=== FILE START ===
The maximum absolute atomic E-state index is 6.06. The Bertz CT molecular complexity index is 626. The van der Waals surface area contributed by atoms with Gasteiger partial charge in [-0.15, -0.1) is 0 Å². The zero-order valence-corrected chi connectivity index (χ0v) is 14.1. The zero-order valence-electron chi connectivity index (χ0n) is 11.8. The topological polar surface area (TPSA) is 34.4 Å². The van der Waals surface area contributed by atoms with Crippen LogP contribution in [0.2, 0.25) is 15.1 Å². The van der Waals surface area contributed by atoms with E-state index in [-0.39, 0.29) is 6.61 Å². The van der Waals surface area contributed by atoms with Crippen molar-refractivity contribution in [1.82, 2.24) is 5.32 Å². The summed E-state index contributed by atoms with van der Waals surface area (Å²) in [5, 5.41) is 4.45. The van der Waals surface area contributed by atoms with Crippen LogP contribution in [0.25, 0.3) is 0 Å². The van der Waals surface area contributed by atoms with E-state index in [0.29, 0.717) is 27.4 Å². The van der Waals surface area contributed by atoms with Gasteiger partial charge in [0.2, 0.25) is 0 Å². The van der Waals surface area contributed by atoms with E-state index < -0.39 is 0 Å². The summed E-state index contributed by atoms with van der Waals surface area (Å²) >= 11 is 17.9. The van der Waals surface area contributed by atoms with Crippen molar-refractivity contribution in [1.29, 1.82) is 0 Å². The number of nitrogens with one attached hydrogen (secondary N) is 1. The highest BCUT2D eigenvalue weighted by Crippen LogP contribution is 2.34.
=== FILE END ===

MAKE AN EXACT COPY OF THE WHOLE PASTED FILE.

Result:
The maximum absolute atomic E-state index is 6.06. The Bertz CT molecular complexity index is 626. The van der Waals surface area contributed by atoms with Gasteiger partial charge in [-0.15, -0.1) is 0 Å². The zero-order valence-corrected chi connectivity index (χ0v) is 14.1. The zero-order valence-electron chi connectivity index (χ0n) is 11.8. The topological polar surface area (TPSA) is 34.4 Å². The van der Waals surface area contributed by atoms with Crippen LogP contribution in [0.2, 0.25) is 15.1 Å². The van der Waals surface area contributed by atoms with E-state index in [-0.39, 0.29) is 6.61 Å². The van der Waals surface area contributed by atoms with Crippen molar-refractivity contribution in [1.82, 2.24) is 5.32 Å². The summed E-state index contributed by atoms with van der Waals surface area (Å²) in [5, 5.41) is 4.45. The van der Waals surface area contributed by atoms with Crippen LogP contribution in [0.25, 0.3) is 0 Å². The van der Waals surface area contributed by atoms with E-state index in [0.29, 0.717) is 27.4 Å². The van der Waals surface area contributed by atoms with Gasteiger partial charge in [0.2, 0.25) is 0 Å². The van der Waals surface area contributed by atoms with E-state index < -0.39 is 0 Å². The summed E-state index contributed by atoms with van der Waals surface area (Å²) >= 11 is 17.9. The van der Waals surface area contributed by atoms with Crippen molar-refractivity contribution in [1.29, 1.82) is 0 Å². The number of nitrogens with one attached hydrogen (secondary N) is 1. The highest BCUT2D eigenvalue weighted by Crippen LogP contribution is 2.34.